Nothing’s really changed yet, but I’m cautiously hopeful.

On September 25, the Federal Liberal party released a statement1 that included this music to my ears:

The muzzling of scientists and the Conservative suppression of scientific information is an assault on democracy and an embarrassment to Canada on the international stage. The Liberal Party of Canada is committed to revoking the rules and regulations that muzzle government scientists and allow them to speak freely about their work, with only limited and publicly-stated exceptions. In addition, we will consolidate government science so that it is easily available to the public at-large through a central portal.

Further to this, should the Liberal Party of Canada form the next government, we will create a Chief Science Officer, whose mandate will include ensuring that government science is freely available to the public, that scientists are able to speak freely about their work, and that scientific analyses are appropriately considered when the government makes decisions.

Kirsty Duncan, Ph.D.

Earlier today, Prime Minister-designate Justin Trudeau because Prime Minister Justin Trudeau when he and his cabinet were sworn in. Of particular interest to me is Ontario MP Kirsty Duncan who took the Science portfolio. Is this the Chief Science Officer mentioned in the press release? I have no idea.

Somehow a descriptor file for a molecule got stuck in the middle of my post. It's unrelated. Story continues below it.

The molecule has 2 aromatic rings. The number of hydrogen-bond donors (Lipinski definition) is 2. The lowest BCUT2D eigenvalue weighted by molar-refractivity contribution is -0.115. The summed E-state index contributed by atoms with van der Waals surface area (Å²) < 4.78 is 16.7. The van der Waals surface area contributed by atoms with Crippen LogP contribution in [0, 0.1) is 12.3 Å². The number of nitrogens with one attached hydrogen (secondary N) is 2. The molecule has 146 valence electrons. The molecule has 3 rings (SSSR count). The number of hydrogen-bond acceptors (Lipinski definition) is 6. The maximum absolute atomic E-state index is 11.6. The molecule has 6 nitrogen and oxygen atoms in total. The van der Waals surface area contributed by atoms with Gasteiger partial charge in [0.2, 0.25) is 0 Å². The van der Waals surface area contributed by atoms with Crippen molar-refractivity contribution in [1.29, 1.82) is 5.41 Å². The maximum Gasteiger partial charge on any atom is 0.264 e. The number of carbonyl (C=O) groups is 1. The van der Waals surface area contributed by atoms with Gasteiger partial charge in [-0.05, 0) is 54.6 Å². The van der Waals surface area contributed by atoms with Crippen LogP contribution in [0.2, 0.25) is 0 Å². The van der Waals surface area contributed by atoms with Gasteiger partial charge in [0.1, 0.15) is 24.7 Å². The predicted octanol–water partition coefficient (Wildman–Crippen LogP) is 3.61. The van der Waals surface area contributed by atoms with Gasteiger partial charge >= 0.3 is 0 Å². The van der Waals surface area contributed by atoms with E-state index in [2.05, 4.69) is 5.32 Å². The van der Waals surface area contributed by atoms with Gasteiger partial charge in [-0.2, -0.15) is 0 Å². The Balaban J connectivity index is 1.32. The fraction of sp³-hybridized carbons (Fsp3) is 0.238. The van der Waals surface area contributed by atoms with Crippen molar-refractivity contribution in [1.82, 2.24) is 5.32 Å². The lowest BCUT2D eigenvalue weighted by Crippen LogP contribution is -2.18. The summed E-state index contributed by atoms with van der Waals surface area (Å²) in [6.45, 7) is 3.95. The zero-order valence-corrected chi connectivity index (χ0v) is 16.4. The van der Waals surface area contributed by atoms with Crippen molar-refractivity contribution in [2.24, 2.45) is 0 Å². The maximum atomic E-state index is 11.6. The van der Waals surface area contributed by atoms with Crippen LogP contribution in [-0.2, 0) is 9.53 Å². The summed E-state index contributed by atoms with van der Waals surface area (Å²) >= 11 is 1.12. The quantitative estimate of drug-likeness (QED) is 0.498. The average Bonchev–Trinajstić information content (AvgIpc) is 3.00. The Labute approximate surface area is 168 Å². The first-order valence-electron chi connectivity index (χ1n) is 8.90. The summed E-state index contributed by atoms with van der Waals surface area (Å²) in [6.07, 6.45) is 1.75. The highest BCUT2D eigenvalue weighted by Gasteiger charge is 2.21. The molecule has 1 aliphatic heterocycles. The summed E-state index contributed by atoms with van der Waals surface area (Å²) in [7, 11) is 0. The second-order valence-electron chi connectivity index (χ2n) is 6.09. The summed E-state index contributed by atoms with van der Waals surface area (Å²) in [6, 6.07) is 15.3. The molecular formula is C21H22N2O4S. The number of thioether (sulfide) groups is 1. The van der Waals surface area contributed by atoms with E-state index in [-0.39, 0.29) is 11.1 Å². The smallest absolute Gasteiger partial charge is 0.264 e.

What I’m particular pleased about are Kirsty Duncan’s qualifications. According to Wikipedia2,

After graduating from Kipling Collegiate Institute in 1985 as an Ontario Scholar, Duncan studied Geography and Anthropology at the University of Toronto. She then entered graduate school at the University of Edinburgh in Scotland, and completed a Ph.D. in geography in 1992.

She’s a scientist. Anyone with a Ph.D. has contributed new research to their field even if they never do anything else.

Who previously held the science portfolio? Harper’s last assignment to the post was Roy Cullen3, a chartered accountant with a Bachelor of Arts in business administration and a Masters in Public Administration. I’m sure he’s got mad skills in administration, but a science post should be held by a scientist. It’s not fair to expect a business administrator to have a vision about science. This has always bothered me about government portfolios. The politicians are shuffled about and none of them have any expertise in the fields they’re heading. I’m thrilled to see Trudeau has appointed people with expertise in their portfolios.

I remain cautiously hopeful and remind myself that it’s still early.

  1. Open letter to Canada’s public servants” from, retrieved November 4, 2015.
  2. Kirsty Duncan” from, retrieved November 4, 2015.
  3. Roy Cullen” from, retrieved November 4, 2015.